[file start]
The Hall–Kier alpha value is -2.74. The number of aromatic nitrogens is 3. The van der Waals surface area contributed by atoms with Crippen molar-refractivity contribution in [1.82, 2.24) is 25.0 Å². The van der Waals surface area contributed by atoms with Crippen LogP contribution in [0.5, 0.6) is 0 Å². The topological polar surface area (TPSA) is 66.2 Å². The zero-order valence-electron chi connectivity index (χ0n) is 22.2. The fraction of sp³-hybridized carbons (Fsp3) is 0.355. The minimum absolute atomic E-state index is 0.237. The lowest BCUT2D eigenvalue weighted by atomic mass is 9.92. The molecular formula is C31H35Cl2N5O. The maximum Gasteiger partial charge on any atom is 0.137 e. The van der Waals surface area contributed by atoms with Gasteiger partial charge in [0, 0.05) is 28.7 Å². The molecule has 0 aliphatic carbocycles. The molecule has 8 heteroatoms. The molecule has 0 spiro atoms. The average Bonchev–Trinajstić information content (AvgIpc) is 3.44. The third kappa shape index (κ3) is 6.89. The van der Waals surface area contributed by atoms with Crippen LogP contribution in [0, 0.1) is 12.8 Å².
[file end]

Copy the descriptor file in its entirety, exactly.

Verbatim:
The Hall–Kier alpha value is -2.74. The number of aromatic nitrogens is 3. The van der Waals surface area contributed by atoms with Crippen molar-refractivity contribution in [1.82, 2.24) is 25.0 Å². The van der Waals surface area contributed by atoms with Crippen LogP contribution in [0.5, 0.6) is 0 Å². The topological polar surface area (TPSA) is 66.2 Å². The zero-order valence-electron chi connectivity index (χ0n) is 22.2. The fraction of sp³-hybridized carbons (Fsp3) is 0.355. The minimum absolute atomic E-state index is 0.237. The lowest BCUT2D eigenvalue weighted by atomic mass is 9.92. The molecular formula is C31H35Cl2N5O. The maximum Gasteiger partial charge on any atom is 0.137 e. The van der Waals surface area contributed by atoms with Gasteiger partial charge in [0, 0.05) is 28.7 Å². The molecule has 0 aliphatic carbocycles. The molecule has 8 heteroatoms. The molecule has 0 spiro atoms. The average Bonchev–Trinajstić information content (AvgIpc) is 3.44. The third kappa shape index (κ3) is 6.89. The van der Waals surface area contributed by atoms with Crippen LogP contribution in [0, 0.1) is 12.8 Å².